One of the women, Mrs. Landesman, sensed something was wrong and sent one of her roomers to the garage to see what was upsetting the dog. The man ran out, sickened at the sight.Frank Gusenbergwas still alive after the killers left the scene and was rushed to the hospital shortly after police arrived at the scene. When the doctors had Gusenberg stabilized, police tried to question him but when asked who shot him, he replied “Nobody shot me”, despite having sustained fourteen bullet wounds.

    George Moran was the boss of the long-established North Side Gang, formerly headed byDion O'Banion, who was murdered by four gunmen five years earlier in his flower shop on North State Street. Everyone who had taken command of the North Siders since O'Banion’s rule had been murdered, supposedly by various members or associates of the Capone organization. This massacre was allegedly planned by the Capone mob in retaliation for an unsuccessful attempt by Frank Gusenberg and his brother Peter to murderJack McGurnearlier in the year and for the North Side Gang’s complicity in the murders ofPasqualino “Patsy” LolordoandAntonio “The Scourge” Lombardo– both had been presidents of theUnione Siciliane, the localMafia, and close associates of Capone. Bugs Moran’s muscling in on a Capone-run dog track in the Chicago suburbs, his takeover of several Capone-owned saloons that he insisted were in his territory, and the general rivalry between Moran and Capone for complete control of the lucrative Chicago bootlegging business were probable contributing factors to this incident.

    The plan was to lure Bugs Moran to the SMC Cartage warehouse on North Clark Street. Contrary to common belief, this plan did not intend to eliminate the entire North Side gang – just Moran, and perhaps two or three of his lieutenants. It is usually assumed that they were lured to the garage with the promise of a stolen, cut-rate shipment of whiskey, supplied by Detroit’sPurple Gang, also associates of Capone. However, some recent studies dispute this, although there seems to have been hardly any other good reason for so many of the North Siders to be there. One of these theories states that all of the victims (with the exception of John May) were dressed in their best clothes, which would not have been suitable for unloading a large shipment of whiskey crates and driving it away – even though this is how they, and other gangsters, were usually dressed at the time. The Gusenberg brothers were also supposed to drive two empty trucks to Detroit that day to pick up two loads of stolen Canadian whisky.

    On St. Valentine’s Day, most of the Moran gang had already arrived at the warehouse by approximately 10:30 AM. Moran was not there, having left his Parkway Hotel apartment late. As Moran and one of his men, Ted Newberry, approached the rear of the warehouse from a side street they saw the police car pull up. They immediately turned and retraced their steps, going to a nearby coffee shop. On the way, they ran into another gang member, Henry Gusenberg, and warned him away from the place. A fourth gang member, Willie Marks, was also on his way to the garage when he spotted the police car. Ducking into a doorway, he jotted down the license number before leaving the neighborhood.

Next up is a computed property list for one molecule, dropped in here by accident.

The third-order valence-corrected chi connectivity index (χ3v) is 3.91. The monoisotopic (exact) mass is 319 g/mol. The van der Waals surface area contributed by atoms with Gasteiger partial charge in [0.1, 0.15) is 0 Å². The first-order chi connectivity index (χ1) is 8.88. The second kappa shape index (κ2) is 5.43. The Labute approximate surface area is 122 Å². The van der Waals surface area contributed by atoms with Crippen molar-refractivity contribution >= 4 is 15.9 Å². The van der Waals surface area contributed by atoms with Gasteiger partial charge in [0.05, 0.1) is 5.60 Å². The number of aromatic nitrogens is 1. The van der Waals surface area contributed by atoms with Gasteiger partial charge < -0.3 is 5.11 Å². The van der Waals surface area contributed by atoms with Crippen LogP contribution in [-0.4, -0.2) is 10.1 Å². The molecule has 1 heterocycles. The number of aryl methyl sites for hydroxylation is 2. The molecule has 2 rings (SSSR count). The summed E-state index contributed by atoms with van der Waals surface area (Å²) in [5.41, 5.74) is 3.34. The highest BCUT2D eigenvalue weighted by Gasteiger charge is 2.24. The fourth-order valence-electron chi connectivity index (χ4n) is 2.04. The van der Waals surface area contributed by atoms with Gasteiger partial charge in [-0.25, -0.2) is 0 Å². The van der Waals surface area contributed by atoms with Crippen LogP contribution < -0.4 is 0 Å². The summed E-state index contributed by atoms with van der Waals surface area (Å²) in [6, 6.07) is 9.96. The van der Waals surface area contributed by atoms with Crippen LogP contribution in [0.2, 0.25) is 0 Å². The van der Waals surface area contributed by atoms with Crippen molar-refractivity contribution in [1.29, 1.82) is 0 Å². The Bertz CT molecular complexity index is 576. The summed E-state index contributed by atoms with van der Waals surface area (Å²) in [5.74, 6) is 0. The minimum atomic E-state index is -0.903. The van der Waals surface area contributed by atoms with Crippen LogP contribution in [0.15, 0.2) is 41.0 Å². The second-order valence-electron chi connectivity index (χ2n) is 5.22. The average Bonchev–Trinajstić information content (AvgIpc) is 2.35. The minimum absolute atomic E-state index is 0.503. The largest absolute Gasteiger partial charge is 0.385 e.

Capone’s lookouts likely mistook one of Moran’s men for Moran himself – probably Albert Weinshank, who was the same height and build. That morning the physical similarity between the two men was enhanced by their dress: both happened to be wearing the same color overcoats and hats. Witnesses outside the garage saw a Cadillac sedan pull to a stop in front of the garage. Four men, two dressed in police uniform, emerged and walked inside. The two fake police officers, carrying shotguns, entered the rear portion of the garage and found members of Moran’s gang and two gang collaborators, Reinhart Schwimmer and John May, who was fixing one of the trucks. The “police officers” then ordered the men to line up against the wall.

    The two “police officers” then signaled to the pair in civilian clothes who had accompanied them. Two of the killers opened fire withThompson sub-machine guns, one containing a 20-round box magazine and the other a 50-round drum. They were efficient, spraying their victims left and right, even continuing to fire after all seven had hit the floor. The seven men were ripped apart in the volley, and two shotgun blasts afterward all but obliterated the faces of John May and James Clark, according to the coroner’s report.

    To give the appearance that everything was under control, the men in street clothes came out with their hands up, prodded by the two uniformed police officers. Inside the garage, the only survivors in the warehouse were Highball (May’s German Shepherd) and Frank Gusenberg. Despite fourteen bullet wounds, he was still conscious, but died three hours later, refusing to utter a word about the identities of the killers.’s_Day_Massacre

    Today in history, February 14, 1929, the gangland execution known as The St. Valentine’s Day Massacre occurred, solidifying Al Capone’s ruthless reputation.